Tag: Tomer Heymann

Mr. Gaga- A True Story of Love and Dance

February 9th, 2017 — 6:31pm


 Mr. Gaga- A True Story of Love and Dance -sp

If you are a fan and lover of cutting-edge modern dance, you will be mesmerized by this foreign  documentary film( in English) of the story of Israeli choreographer and dancer, Odar Naharin. His passion and dedication to dance, and his travels from Israel to New York and back to Israel, as well as the development of the special “Gaga” movement that he originated is a fascinating story. In a post-screening discussion, Director Tomer Heymann, who produced the film with his brother, Barak Heymann and Diana Holtzman, shared the several year adventure that he took to make this movie. He told how he tracked down childhood footage of Naharin, along with interviews of some of the icons in modern dance.

A reflection of the uniqueness and originality of Naharin is not only demonstrated in the design and movement of his work, but also in the journey that he has taken during his 64 years. His interest in movement dates back to his youth and also his time in the Israeli army during the Yom Kippur War (a leg injury prevented him from directly being in combat).

Naharin came to New York and studied simultaneously at the Julliard and the American Ballet Theater (an unheard of accomplishment). He was then accepted by Martha Graham into the most prestigious modern dance company in the world. Actual video footage of Graham talking about this young protégé is shown. Despite this tremendous opportunity and the recognition of his skills, he did not feel comfortable continuing to study in the United States and decided he wanted to form his own ballet company in Israel. By that time, he had met his wife-to-be, a beautiful Asian dancer, Mari Kajiwara, with whom he fell in love at first sight and arranged a meeting with her. She was the first non-black dancer accepted into the Alvin Ailey Dance Company. They came to Israel to direct the Batsheva Dance Company.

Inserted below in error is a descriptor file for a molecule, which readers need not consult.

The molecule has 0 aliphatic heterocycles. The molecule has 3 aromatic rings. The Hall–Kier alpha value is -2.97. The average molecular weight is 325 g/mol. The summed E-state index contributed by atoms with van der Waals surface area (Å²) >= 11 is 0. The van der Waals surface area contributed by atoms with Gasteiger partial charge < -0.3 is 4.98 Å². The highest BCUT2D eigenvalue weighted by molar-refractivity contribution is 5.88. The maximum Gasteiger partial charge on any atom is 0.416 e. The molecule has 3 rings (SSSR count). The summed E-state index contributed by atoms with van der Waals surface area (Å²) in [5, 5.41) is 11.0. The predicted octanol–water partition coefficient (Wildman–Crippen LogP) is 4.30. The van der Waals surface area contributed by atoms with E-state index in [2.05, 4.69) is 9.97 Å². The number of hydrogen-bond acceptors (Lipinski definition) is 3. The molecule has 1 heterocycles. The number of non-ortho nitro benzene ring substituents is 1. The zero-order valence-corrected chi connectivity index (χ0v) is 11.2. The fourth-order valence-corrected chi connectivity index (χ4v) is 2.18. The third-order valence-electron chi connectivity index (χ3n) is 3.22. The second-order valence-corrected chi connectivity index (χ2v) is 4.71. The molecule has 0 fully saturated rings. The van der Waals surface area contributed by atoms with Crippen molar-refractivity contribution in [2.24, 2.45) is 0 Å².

There are many more trials and tribulations, happy moments and great sadness, some of which are shared with us in this film. At the time of Israel’s 50th anniversary, when his dance company was to be one of the featured cultural events, there erupted a controversy about the various simple costumes of Israeli army undergarments that his dancers were to wear.

As riveting as is the unusual storyline about this unusual man, the real attraction of this film is the dance that explodes on the screen. Mixed with some very interesting footage of a young Naharin, most of the movie shows beautifully photographed dancers from all different angles doing the amazing movements that this man has pioneered during his lifetime. The film opens in Los Angeles this week at the Laemmle Monica Theater and at Lincoln Center in New York City. Hopefully, the showing will expand to other theatres so many more people can enjoy this unique story and dance experience. (2017)

Comment » | 4 Stars, Documentary, Foreign

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